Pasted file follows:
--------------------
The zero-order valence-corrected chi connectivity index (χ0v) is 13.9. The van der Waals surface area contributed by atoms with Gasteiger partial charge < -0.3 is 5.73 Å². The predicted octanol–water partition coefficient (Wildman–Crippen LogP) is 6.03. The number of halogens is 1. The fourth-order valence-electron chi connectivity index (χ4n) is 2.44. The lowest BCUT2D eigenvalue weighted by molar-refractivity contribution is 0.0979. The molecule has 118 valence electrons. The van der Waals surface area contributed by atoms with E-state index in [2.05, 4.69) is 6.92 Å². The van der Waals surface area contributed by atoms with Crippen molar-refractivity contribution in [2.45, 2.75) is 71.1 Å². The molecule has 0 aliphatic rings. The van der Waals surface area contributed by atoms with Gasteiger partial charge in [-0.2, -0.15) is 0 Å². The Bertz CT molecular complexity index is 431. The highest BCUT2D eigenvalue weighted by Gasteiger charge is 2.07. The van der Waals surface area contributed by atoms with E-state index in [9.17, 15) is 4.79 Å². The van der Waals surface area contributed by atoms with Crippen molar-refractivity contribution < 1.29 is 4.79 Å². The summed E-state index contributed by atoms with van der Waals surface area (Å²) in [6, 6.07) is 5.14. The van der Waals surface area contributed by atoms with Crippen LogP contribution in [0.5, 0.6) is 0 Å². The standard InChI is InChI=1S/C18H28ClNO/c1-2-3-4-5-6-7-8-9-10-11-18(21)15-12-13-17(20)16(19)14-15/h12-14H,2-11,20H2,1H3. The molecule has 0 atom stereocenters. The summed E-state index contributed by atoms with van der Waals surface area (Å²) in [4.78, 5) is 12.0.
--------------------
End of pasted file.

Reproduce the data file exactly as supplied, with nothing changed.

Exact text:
The zero-order valence-corrected chi connectivity index (χ0v) is 13.9. The van der Waals surface area contributed by atoms with Gasteiger partial charge < -0.3 is 5.73 Å². The predicted octanol–water partition coefficient (Wildman–Crippen LogP) is 6.03. The number of halogens is 1. The fourth-order valence-electron chi connectivity index (χ4n) is 2.44. The lowest BCUT2D eigenvalue weighted by molar-refractivity contribution is 0.0979. The molecule has 118 valence electrons. The van der Waals surface area contributed by atoms with E-state index in [2.05, 4.69) is 6.92 Å². The van der Waals surface area contributed by atoms with Crippen molar-refractivity contribution in [2.45, 2.75) is 71.1 Å². The molecule has 0 aliphatic rings. The van der Waals surface area contributed by atoms with Gasteiger partial charge in [-0.2, -0.15) is 0 Å². The Bertz CT molecular complexity index is 431. The highest BCUT2D eigenvalue weighted by Gasteiger charge is 2.07. The van der Waals surface area contributed by atoms with E-state index in [9.17, 15) is 4.79 Å². The van der Waals surface area contributed by atoms with Crippen molar-refractivity contribution < 1.29 is 4.79 Å². The summed E-state index contributed by atoms with van der Waals surface area (Å²) in [6, 6.07) is 5.14. The van der Waals surface area contributed by atoms with Crippen LogP contribution in [0.5, 0.6) is 0 Å². The standard InChI is InChI=1S/C18H28ClNO/c1-2-3-4-5-6-7-8-9-10-11-18(21)15-12-13-17(20)16(19)14-15/h12-14H,2-11,20H2,1H3. The molecule has 0 atom stereocenters. The summed E-state index contributed by atoms with van der Waals surface area (Å²) in [4.78, 5) is 12.0.